New Immigration Rules relating to student visa applications came into effect on 5 October 2020. The following is a brief analysis of the main changes to the student visa process from different perspectives.

Overall changes

What has until now been known as Tier 4 (General) and Tier 4 (Child) under the Points Based System as we know it under Part 6A will now be “Appendix ST: Student” and “Appendix CS: Child Student”.

In addition to Appendix ST and Appendix CS, there are three new appendices, whose names tell us what they are about: Appendix ATAS, Appendix English Language and Appendix Finance. These only apply to students for now but are likely to apply to other routes as the new system is rolled out.

While applicants will need to refer to all those appendices in an application it is indeed somewhat simpler than the previous regime.

In response to COVID-19, UKVI has also made policy updates on the application process and distance learning.

Changes from a student perspective

General changes

For students, the most important change is the Student visa has replaced the Tier 4 (General) student visa.


If students are from the EU, Switzerland, Norway, Iceland or Liechtenstein and applicant started living in the UK on or before 31 December 2020, they ought to apply to the EU Settlement Scheme as from this date things will get much harder.

Students coming to the UK from 1 January 2021, will need to apply for a visa to study in the UK.

The earliest date a new style Student visa could start from is 1 January 2021.

Appendix ST and CS contain their own rules on when an application made is valid (rather than those in Part 1 of the Rules).

Importantly, in addition to the usual validity requirements such as having to submit a passport and enrol biometrics, some requirements which used to be eligibility requirements are now validity requirements. In particular:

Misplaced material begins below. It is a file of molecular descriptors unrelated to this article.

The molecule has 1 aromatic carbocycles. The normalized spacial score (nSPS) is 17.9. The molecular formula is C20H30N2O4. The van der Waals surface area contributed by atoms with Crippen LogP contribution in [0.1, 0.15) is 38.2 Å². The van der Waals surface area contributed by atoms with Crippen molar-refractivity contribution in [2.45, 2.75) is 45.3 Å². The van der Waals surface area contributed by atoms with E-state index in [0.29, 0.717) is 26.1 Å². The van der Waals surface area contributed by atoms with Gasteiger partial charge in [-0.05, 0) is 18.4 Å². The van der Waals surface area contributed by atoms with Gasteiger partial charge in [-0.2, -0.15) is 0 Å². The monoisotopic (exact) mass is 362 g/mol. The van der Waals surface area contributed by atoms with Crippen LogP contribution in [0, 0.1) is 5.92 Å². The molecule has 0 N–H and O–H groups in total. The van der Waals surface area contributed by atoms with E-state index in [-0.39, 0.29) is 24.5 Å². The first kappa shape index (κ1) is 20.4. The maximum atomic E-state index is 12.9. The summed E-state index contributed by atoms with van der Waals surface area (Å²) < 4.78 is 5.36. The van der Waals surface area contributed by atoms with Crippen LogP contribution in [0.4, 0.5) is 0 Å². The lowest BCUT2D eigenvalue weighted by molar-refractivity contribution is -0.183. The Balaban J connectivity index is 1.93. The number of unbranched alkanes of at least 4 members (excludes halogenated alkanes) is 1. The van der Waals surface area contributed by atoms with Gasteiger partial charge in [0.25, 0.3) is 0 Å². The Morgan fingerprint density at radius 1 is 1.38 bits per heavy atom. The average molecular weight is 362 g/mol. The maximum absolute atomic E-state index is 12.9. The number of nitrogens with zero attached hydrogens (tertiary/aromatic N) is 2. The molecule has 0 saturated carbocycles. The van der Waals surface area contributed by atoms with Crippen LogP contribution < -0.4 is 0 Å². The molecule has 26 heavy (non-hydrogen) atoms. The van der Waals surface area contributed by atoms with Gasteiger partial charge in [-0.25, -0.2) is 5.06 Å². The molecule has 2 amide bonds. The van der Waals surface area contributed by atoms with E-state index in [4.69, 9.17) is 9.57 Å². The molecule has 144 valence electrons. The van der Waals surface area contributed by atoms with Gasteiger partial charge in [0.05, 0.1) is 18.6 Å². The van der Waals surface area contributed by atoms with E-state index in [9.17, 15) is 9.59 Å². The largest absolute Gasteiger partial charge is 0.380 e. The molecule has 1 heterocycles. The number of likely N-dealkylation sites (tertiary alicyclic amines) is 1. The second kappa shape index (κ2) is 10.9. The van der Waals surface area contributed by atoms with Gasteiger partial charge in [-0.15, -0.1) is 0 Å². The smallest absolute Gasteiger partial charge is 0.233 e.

The applicant must provide a Confirmation of Acceptance for Studies reference number that was issued to them before the date of application.

If switching in-country, the applicant cannot be here on certain routes (see below) or on immigration bail.

An applicant who needs consent from a government or international sponsorship agency must have this at the date of application.

Applicants can apply for entry clearance up to six months before the start of the course (as opposed to three months, as for in-country applications).

The good news is that the eight-year time limit on studying courses at postgraduate level has been removed. (The five-year limit for degree level courses is still there however).


Noteworthy is the policy change in response to COVID-19. Coronavirus (COVID-19): Student sponsors, migrants and short-term students sets out temporary policy concessions for student sponsors, students and short-term study students in response to the outbreak of coronavirus. The concessions will be kept under regular review and will be withdrawn once the situation returns to normal.

English language requirement

An applicant will meet the English language requirement if they have a GCSE, A level, or Scottish Highers in English in the UK which they obtained while under 18.

The list of English-speaking countries has been expanded to include Malta and Ireland.

Financial requirement

There is more flexibility on where maintenance funds can be held. While the rules now say that funds must be in cash, it will now be more about whether they can be immediately withdrawn. So funds can be in pension and investment accounts, for example, as long as the money can be accessed immediately. Shares, bonds, credit cards won’t work.